Turkish cuisine is famous for its endless varieties of delicious layered pies and pastries, called 'börek'. 'Börek' is made with layers of yufka or phyllo. It comes in many shapes and sizes and is filled with everything from meat, cheese, spinach, and even spiced-up mashed potato. Most Turkish folks eat 'börek' several times a week. That's why you'll find 'börek' in every home, pastry shop and bakery. Families often pass recipes and 'börek'-making skills down through generations, and everyone adds their own touch. What gives its name is one of the steps of the recipe instructions. Homemade phyllo sheets are cooked in simmering water and then stuffed and baked. That's why it's called su boregi (Water Borek).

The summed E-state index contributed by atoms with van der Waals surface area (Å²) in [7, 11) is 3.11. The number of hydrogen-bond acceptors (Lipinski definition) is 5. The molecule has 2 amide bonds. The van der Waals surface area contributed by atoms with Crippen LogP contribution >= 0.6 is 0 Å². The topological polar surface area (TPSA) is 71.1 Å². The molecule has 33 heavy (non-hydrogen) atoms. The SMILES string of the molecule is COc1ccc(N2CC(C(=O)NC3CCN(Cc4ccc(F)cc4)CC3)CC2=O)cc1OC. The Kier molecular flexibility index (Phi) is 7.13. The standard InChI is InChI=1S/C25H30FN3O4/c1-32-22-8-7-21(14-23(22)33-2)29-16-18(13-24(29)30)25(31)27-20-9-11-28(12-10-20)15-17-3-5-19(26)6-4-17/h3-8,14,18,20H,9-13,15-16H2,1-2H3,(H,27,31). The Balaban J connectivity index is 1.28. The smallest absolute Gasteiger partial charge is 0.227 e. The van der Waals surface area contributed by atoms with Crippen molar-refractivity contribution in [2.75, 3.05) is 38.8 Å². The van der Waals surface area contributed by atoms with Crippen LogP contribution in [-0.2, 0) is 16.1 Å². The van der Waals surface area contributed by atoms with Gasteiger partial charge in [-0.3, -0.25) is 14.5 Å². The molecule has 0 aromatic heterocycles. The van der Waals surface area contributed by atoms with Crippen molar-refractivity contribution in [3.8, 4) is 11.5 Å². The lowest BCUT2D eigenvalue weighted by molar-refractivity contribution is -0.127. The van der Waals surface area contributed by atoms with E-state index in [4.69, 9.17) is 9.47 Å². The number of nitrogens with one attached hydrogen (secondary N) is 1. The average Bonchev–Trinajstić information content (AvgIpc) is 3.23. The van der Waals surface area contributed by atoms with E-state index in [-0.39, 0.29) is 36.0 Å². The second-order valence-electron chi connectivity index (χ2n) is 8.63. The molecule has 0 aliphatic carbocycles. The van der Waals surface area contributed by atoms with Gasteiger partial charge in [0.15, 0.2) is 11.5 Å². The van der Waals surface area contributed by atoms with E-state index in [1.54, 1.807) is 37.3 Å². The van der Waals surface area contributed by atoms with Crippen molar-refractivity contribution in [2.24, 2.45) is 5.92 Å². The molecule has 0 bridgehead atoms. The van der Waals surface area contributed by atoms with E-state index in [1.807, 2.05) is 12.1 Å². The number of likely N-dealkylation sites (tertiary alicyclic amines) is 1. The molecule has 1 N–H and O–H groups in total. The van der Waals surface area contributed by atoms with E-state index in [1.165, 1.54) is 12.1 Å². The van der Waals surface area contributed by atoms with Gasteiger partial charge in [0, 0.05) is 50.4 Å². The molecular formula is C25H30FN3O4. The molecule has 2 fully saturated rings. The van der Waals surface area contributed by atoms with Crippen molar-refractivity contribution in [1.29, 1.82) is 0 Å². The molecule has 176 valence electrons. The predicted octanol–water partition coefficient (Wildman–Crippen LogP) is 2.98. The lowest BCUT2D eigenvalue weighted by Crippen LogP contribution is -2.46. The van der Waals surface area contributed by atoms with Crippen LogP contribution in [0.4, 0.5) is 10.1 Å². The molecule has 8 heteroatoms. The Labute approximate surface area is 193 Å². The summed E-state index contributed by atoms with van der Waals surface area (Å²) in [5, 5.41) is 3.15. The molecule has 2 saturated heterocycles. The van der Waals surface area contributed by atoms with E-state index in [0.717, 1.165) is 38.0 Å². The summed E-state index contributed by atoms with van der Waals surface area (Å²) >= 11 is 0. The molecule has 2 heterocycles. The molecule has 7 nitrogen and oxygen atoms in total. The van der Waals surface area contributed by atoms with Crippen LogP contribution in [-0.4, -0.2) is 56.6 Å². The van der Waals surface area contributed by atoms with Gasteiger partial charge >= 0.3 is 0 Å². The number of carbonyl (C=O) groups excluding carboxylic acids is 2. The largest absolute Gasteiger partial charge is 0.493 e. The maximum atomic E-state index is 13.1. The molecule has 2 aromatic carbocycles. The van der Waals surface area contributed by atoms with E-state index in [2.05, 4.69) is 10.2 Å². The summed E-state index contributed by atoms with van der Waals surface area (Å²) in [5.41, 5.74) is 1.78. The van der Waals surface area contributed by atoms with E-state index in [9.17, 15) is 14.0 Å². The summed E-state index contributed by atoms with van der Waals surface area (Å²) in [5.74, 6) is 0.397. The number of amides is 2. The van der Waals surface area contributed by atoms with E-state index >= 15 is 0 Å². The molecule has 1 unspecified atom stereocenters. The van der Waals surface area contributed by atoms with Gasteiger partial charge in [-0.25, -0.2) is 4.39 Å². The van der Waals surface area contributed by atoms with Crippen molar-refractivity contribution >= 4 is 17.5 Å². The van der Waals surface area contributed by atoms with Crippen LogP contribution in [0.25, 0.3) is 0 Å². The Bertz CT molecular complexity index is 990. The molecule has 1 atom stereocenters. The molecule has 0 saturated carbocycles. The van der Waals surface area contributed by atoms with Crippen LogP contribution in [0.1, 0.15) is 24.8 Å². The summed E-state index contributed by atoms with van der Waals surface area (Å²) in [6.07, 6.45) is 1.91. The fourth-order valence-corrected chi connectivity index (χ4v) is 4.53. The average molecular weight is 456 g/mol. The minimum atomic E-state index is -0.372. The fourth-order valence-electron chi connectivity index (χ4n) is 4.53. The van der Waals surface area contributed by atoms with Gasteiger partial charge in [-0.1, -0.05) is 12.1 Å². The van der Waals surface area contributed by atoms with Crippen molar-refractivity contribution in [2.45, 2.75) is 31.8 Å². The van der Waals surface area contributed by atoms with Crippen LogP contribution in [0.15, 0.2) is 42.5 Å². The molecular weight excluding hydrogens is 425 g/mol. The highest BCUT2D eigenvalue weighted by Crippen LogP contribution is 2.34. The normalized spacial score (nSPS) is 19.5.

Kofta Kebab-(İnegöl Köftesi) is grilled meatballs (köfte) specific to İnegöl, Bursa, Turkey. It was created by Balkans people, a Turkish immigrant who came from Balkans to İnegöl in the late 19th century. It is Turkish style halal meatballs. This is the long format of the meatball, not the patty, is pleasantly springy, aromatic and juicy. The package is 1.6lb and has 32 pc koftes.
Pastirma as well as basterma, is a highly seasoned, air-dried cured beef that is part of the cuisines of a number of countries. Pastırma can be eaten as a breakfast dish and it is a commonly ingredient for omelettes, menemen or a variation of eggs benedict.
Tulumba is a crispy, syrupy, and ultra-sweet Turkish dessert. It is a popular street food prepared by vendors who fry it up fresh on the spot and serve it warm. You’ll also find it served in many restaurants and home cooks like to make it because kids love it. Tulumba is made of bits of fried dough, similar to doughnuts, steeped in lots of lemony syrup. The dough contains starch and semolina, which keeps it light and crispy. It is similar to Churros only the better.